AIDS Slaughter Cuts Staple
Food Supply In Zimbabwe


HARARE (AFP) - The AIDS pandemic which is killing more than 300 people a day in Zimbabwe has reduced the country's production of staple food crops by as much as 60 percent, an AIDS expert told a farmers' conference here.
Kerry Kay, a specialist AIDS consultant for the Commercial Farmers Union (CFU), said studies had shown a marked drop in the output of the country's main crops.
"Maize output in communal and resettlement farming has fallen 61 percent because of AIDS, cotton output has been reduced by 47 percent and vegetable production by 49 percent," she told an annual congress of mainly white commercial farmers Wednesday.
The agricultural industry, which employs more people than any other sector in the country is grappling with the AIDS pandemic while the government is turning a blind eye to the problem, she charged.
"The national decision makers cannot continue to shroud themselves under the cloak of denial - they do this at the expense of our people and the future development of our country," she said.
She said the official figure of 300 AIDS death per day was an understatement as other estimates ame up with a figure of more than 700.
She castigated the government for claiming that there was not enough money for AIDS prevention, control and care programmes when it was spending millions of dollars in the war in the Democratic Republic of Congo (DRC).
"That is totally unacceptable and extremely irresponsible, considering the amount being spent on the defence budget and sending our troops to the DRC," she said.
Zimbabwe is spending 70 million dollars (almost two million US dollars) a month on its military intervention in the DRCongo (DRC), according to official figures, while a national state department responsible for the coordination of AIDS programmes gets one million dollars (about 26,000 US dollars) a month.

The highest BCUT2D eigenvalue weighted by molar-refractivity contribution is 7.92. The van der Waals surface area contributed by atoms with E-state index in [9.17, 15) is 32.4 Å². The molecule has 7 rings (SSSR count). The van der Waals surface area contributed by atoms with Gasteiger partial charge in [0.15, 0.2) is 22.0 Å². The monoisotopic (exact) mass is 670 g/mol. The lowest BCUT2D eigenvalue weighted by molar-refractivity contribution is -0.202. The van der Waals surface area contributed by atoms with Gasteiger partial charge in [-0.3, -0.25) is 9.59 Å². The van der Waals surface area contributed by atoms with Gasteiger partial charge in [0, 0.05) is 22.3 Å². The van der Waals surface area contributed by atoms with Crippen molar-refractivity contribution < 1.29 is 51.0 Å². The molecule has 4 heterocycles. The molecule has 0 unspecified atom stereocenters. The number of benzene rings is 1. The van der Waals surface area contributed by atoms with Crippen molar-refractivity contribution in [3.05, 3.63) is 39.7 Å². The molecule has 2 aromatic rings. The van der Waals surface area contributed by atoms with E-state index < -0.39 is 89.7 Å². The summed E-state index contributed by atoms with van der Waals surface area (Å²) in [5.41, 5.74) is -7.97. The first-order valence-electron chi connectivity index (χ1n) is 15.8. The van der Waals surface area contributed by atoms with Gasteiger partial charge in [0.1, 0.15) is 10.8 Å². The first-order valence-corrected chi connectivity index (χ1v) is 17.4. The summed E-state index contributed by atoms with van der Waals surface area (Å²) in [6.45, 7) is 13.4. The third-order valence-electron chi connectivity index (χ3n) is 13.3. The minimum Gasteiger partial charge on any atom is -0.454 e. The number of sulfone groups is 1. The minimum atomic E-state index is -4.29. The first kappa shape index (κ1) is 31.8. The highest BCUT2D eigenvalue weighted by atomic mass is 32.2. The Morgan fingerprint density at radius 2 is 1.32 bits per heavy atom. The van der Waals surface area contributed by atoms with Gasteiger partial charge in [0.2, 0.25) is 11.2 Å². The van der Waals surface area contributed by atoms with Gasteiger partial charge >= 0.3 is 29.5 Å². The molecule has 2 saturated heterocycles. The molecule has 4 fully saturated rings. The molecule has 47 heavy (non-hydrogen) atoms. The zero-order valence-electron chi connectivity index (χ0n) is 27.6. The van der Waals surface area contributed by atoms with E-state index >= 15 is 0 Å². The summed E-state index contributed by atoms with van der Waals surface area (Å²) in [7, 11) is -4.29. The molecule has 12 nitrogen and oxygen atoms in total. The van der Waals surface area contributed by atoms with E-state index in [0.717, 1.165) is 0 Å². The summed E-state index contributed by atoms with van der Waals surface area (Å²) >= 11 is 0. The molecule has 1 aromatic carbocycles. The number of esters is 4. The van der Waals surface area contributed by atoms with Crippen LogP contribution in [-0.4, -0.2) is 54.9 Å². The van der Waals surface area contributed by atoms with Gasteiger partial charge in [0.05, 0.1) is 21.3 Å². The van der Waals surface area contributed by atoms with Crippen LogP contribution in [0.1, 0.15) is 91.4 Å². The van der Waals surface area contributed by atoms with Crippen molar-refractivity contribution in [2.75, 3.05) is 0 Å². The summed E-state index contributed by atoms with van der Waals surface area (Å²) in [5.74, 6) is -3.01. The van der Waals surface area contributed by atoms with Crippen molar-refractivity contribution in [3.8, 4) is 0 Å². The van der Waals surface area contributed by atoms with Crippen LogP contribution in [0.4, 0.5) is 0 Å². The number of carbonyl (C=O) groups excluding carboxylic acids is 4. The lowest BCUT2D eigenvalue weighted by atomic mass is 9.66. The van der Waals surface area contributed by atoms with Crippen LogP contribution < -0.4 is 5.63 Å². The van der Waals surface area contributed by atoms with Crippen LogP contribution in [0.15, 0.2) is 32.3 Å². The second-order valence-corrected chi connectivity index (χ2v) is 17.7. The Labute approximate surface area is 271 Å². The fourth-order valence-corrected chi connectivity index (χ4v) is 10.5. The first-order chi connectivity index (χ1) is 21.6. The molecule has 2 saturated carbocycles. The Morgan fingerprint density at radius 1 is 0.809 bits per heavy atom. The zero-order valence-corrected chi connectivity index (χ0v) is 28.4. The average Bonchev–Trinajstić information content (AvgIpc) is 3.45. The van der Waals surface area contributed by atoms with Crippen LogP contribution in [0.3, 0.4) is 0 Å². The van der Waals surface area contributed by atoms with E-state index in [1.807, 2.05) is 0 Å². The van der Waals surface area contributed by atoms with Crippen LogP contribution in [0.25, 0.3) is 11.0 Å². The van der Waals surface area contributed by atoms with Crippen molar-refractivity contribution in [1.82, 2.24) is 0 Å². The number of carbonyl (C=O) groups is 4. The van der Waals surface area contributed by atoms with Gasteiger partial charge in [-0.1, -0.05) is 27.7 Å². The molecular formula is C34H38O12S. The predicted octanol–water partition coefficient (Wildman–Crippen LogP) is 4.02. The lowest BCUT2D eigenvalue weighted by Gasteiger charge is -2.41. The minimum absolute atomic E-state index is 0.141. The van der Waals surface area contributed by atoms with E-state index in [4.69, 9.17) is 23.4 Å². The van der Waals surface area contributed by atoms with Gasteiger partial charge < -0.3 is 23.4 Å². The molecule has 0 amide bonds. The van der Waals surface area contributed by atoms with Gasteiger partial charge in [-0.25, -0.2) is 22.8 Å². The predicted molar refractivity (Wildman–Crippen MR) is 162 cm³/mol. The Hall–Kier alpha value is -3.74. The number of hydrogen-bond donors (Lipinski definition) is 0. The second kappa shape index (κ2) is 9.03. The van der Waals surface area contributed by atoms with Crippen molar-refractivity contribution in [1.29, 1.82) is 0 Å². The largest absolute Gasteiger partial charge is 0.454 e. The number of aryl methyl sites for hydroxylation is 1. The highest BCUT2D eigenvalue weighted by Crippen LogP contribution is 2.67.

She said the trend of the epidemic would not be reversed unless government showed political will and made health its top priority.
Kay said about 300 new infections occurred daily, and life insurance premiums had quadrupled in two years due to HIV/AIDS.
An estimated two million Zimbabweans, out of a population of 11 million, are infected with the Human Immuno-deficiency Virus (HIV), the precursor to the Acquired Immune Deficiency Syndrome (AIDS).
The disease is expected to kill 80,000 Zimbabweans this year alone, bringing the cumulative toll to 400,000 since the start of the epidemic some 14 years ago.
Since 1985, around 1.6 million people out of Zimbabwe's population of 12 million have been infected with the AIDS virus, and at least 600,000 children have been orphaned by the disease.
Roughly one in every six children on the country's farms are orphaned by AIDS.